>> Haven't we already decided what to do: SNI?
> But isn't that the problem, that "SNI had to be added therefore it isn't
> everywhere therefore site operators don't trust its presence therefore
> SNI is irrelevant"?

It appears Apache supports SNI as of 2.2.12 which was released 12 months ago.

> Do we have any information as to which browsers in significant current
> use don't support SNI?  Hopefully at some point site operators could
> declare that browsers that don't support SNI will not be supported.

The worst of the show stoppers is IE on Windows XP.  No SNI support.

IE6 is still at 7.2% as of June 2010.  It was 14.4% in June 2009.  


... is it possible to help IE6 and other non-SNI browsers to die faster?

 Perry suggested reading Orwell's essay, "Politics and the English Language."  
Think about Orwell's opening sentence:

"Most people who bother with the matter at all would admit that the English 
language is in a bad way, but it is generally assumed that we cannot by 
conscious action do anything about it."

Now replace "the English language" with "PKI"


"There is a long list of flyblown metaphors which could similarly be got rid of 
if enough people would interest themselves in the job; and it should also be 
possible to laugh the not un- formation out of existence*...

*One can cure oneself of the not un- formation by memorizing this sentence: A 
not unblack dog was chasing a not unsmall rabbit across a not ungreen field.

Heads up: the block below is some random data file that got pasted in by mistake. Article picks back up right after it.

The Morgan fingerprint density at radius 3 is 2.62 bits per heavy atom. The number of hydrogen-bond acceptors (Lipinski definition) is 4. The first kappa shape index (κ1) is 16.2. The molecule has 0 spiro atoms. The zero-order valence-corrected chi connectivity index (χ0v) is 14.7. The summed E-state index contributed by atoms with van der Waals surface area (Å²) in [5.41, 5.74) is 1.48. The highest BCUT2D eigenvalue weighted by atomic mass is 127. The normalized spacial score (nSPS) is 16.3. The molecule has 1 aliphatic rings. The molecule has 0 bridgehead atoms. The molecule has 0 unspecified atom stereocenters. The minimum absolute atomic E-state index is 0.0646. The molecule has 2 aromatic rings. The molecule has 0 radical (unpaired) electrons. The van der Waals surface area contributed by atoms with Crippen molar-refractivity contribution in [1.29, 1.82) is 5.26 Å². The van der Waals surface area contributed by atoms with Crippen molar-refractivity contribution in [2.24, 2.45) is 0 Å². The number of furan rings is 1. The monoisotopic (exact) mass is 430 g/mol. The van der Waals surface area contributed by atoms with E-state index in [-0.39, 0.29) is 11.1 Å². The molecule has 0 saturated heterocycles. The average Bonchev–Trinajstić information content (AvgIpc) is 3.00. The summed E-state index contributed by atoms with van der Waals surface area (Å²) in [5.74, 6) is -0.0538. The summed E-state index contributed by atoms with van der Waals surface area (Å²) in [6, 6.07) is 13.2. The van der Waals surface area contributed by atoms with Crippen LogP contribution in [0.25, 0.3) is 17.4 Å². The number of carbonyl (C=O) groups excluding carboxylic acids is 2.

There is a long list of outdated browsers which could be got rid of if enough 
people would interest themselves in the job.

One fast way to pressure technological change is for the world to move on to 
better things and leave the legacy stuff behind.  Who uses Netscape 4 or IE 5 
any more?  Those were left behind because everyone in web design wanted CSS 
support and just started using CSS.  The web design field desperately wants to 
be throwing IE6-is-dead parties.  Could some intelligent web designers come up 
with a few snippets of code in the various web flavors (PHP, ASP, JSP, etc) for 
people to easily install and include on their sites (as part of a movement to 
discourage old browser usage and encourage better security on the web...)  If 
an old browser is detected, a friendly warning message or even an error message 
appears, along with links to the site explaining the movement...  Of course it 
would only be grassroots, but I've heard enough rumbling on web designer blogs 
to think that someone might just take up a cause like that.  The security 
community could encourage it maybe?  Put a Paypal button on there.  I know a 
lot of people who would donate money.  

Looks like at least one site is out there: http://ie6update.com/ but has no 
Paypal donate button, and doesn't offer newcomers the reasons they should 
switch to something more modern.

Maybe this is too utopian.  But laughing does work, sometimes.

Paul Tiemann
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